However, we can’t forget about specificity! In the above squats, I’m only using 25 pounds for the plate squat, and 135 for the front squat – well off what I’m capable of using.  As my weights go up and my core/torso are forced to stabilize hard and increase stiffness, my lumbar spine and sacral position improves!

I could probably use a bit more mobility work for the hips and stabilizing work for the torso, but I don’t want to loosen up too much.  Taking away all my hip stiffness would decrease my ability to squat and deadlift heavy weights!

This is a key point:  You can’t assume that if someone fails to bodyweight squat correctly, that they have an issue. Rather, look at them with gradually increasing loads (including working sets) to determine if they have an issue or not.

Often, strong and/or heavy clients don’t have as many issues as you might think. Instead, your choice of assessment isn’t specific enough. I don’t care how an elite powerlifter or Olympic lifters bodyweight squat looks.  Rather, I want to know how their technique and performance looks under relatively heavy loading.  If you still see lumbar flexion or changes in sacral alignment even with heavy loads, then you have a problem.

Random Thoughts on Hip Mobility and Squatting

  • While I haven’t addressed it in-depth here, I have mentioned is numerous time – hip mobility is only part of the squatting equation!  You need to have great core/lumbar stability as well.  Think of developing your own natural weight belt, working the front, sides and back of your core using various exercises.
  • The anterior core (and especially the external obliques) work to prevent excessive anterior tilt.  Again, we want neutral spine/pelvis – NOT a ridiculous anterior pelvic tilt and lumbar lordosis!Not only does this excessive alignment increase wear and tear on the spine, but it also limits squat depth as well, as our hamstrings are in a position of constant stretch/facilitation.
  • Finally, please keep in mind I’m not an Olympic lifter! I don’t claim to have elite O-lifter mobility, and if I had Aaron around I’d use him for all my videos.  Instead, look at the things I do/don’t do well and use them to improve your own performance.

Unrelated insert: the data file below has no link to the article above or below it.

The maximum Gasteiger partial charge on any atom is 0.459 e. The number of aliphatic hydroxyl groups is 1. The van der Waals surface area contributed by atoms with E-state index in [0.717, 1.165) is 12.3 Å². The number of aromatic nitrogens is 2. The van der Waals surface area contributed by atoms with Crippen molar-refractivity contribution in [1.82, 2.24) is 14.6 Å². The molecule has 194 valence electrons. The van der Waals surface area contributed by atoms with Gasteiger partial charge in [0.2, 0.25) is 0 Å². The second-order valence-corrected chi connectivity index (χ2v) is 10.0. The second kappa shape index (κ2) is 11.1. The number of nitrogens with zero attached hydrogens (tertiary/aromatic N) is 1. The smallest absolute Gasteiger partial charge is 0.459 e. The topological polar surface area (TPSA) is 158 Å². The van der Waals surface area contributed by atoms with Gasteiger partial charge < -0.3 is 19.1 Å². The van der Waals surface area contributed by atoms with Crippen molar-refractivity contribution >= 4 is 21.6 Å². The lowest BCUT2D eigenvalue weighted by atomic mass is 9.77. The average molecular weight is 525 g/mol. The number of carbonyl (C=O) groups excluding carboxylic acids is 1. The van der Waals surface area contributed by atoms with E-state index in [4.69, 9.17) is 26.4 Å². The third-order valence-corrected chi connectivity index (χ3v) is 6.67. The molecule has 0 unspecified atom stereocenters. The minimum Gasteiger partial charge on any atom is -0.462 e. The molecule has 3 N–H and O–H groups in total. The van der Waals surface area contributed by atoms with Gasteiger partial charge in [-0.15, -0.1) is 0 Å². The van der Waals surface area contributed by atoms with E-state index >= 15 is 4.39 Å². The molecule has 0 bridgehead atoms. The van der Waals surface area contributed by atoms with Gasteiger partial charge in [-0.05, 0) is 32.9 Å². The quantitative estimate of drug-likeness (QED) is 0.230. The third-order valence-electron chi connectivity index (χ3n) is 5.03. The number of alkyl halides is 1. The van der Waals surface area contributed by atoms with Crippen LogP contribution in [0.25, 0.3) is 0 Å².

So that’s it for Part II.  Chances are you have some work to do, so get after it and we’ll see you next week for Part III!

Stay strong



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  1. Mike,
    With kneeling rockbacks, is it a good idea to also start with the knees close together and then progressively moving them apart to see which width allows you to go deepest without spine compensation? Would this be a decent way to get an idea of how deep you can go without incurring an hip impingement issues?

  2. MR,
    Since you said squat form may actually improve for some under load, do you simply progressively increase the load within the lifters capability and notice if the trend reverses itself as the load increases? If so, is there a certain weight above which you shouldn't continue adding load to assess even if the lifter can handle it? e.g. If 315 didn;t feel like it would crush the lifter at all, and 135 for was a touch off in the bottom, is there a point between the 2 where added load should possibly start to clean things up?
    You also said "Not only does this excessive alignment increase wear and tear on the spine, but it also limits squat depth as well, as our hamstrings are in a position of constant stretch/facilitation."
    Does this facilitation actually make the hamstrings kick in sooner and potentially cause posterior tilt and lumbar rounding?

  3. Another thing too with the kneeling rockback is the angle of the torso does not replicate the angle the torso is in when squating.
    I would love to ask McGill about this. As he always uses this as an assessment of how deep someone can squat, but I think he may be getting a false measurement of someone's hip depth if he has the hands on the ground instead of the forearms, thus having a more upright torso.
    I think being on your forearms will put your torso in a more squat specific position. Just me thinking here.
    Any thoughts on this guys?